In its campaign, the ruling party is stressing the relative calm of the past four years and South Korea's continuing economic growth, which registered about 8 percent last year.

Opposition candidates are focusing on continuing limitations on democratic freedoms and on Chun, whose legitimacy as president many never have recognized.

In particular, they demand that the constitution be amended to allow direct election of the president. Under the current system, it is done by an electoral college with more than 5,000 members, which they maintain is open to manipulation by the ruling party.

The opposition continues to have trouble in maintaining unity, however. There are currently three parties arrayed against Chun's one.

The most dynamic of the three is the New Korea Democratic Party, formed last month in Seoul after Chun lifted bans on 84 politicians. The party is commonly believed to represent Kim Dae Jung and Kim Young Sam, although neither holds formal office in it.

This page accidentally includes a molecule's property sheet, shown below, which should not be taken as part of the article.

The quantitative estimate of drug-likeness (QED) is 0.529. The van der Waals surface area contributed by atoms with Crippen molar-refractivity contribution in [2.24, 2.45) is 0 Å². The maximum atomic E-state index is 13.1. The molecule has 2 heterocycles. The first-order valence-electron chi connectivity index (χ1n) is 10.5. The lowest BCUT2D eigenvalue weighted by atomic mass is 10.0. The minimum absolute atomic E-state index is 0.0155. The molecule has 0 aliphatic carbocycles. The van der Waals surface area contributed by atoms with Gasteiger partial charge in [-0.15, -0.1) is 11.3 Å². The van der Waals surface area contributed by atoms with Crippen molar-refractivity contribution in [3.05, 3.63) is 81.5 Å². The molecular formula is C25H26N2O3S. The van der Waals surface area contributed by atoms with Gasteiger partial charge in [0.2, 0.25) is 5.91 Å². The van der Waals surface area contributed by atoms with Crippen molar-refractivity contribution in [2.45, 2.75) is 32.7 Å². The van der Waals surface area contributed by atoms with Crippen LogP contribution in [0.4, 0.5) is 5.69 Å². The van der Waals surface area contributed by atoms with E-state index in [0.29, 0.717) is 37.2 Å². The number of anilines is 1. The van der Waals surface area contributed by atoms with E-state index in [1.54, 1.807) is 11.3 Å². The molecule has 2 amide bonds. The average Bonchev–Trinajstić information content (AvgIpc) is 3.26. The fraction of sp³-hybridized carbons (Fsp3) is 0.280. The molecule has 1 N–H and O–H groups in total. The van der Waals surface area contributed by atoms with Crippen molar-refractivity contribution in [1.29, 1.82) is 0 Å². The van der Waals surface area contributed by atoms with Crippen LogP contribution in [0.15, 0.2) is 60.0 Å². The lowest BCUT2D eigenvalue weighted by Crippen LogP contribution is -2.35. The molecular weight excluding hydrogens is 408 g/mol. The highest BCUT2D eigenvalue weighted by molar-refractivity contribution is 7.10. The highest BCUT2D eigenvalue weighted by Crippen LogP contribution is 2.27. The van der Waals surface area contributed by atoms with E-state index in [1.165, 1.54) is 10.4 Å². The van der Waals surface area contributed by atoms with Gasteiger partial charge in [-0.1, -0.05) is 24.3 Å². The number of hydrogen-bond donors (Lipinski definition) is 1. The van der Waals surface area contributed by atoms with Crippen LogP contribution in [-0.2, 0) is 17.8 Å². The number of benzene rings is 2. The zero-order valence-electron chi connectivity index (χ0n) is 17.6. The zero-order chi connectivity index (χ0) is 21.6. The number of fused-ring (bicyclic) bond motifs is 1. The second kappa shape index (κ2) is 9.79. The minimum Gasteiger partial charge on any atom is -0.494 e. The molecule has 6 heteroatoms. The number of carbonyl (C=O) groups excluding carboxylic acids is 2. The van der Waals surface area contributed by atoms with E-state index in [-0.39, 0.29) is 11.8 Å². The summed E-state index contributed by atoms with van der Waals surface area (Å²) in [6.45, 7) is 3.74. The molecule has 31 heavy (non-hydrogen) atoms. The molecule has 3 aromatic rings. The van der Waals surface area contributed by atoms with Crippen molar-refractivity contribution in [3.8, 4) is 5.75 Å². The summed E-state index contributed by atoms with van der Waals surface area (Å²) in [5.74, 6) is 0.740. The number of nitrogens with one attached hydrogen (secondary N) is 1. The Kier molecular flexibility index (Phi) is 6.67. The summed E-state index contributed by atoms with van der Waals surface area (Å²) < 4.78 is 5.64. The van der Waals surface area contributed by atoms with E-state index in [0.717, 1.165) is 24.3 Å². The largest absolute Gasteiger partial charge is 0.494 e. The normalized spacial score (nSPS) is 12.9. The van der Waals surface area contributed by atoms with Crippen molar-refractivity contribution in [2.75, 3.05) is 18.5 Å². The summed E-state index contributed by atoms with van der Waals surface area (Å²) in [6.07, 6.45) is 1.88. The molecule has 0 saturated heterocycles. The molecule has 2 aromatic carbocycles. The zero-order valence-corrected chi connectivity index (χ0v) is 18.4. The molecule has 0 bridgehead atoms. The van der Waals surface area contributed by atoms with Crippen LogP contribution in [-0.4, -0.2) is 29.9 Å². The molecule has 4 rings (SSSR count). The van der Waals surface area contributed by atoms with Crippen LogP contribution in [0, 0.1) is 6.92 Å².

Turning aside pleas for unity, its members argued that the two existing opposition parties were tame, "court ladies" to Chun. By some accounts, they were also concerned that the top posts at the old parties were already filled.

Kim Dae Jung has spent the past two years in the United States, following his release in 1982 from a South Korean prison where he was serving a 20-year sentence after being convicted of sedition by a military court.

For the present, the big question is how the government will respond when he steps off a commercial flight around noon on Feb. 8, with about 20 sympathetic Americans and crowds of foreign journalists in tow.

World interest has been aroused by parallels between Kim and Philippine dissident leader Benigno Aquino, who was assassinated last year within seconds of stepping off a plane that brought him home from exile in the United States.

Officials in Chun's government contend that no one is more interested in Kim's safety than they. The government invariably would be blamed for anything that happened to him, they say. North Korean agents or local extremists might view his killing as an easy way to foment unrest.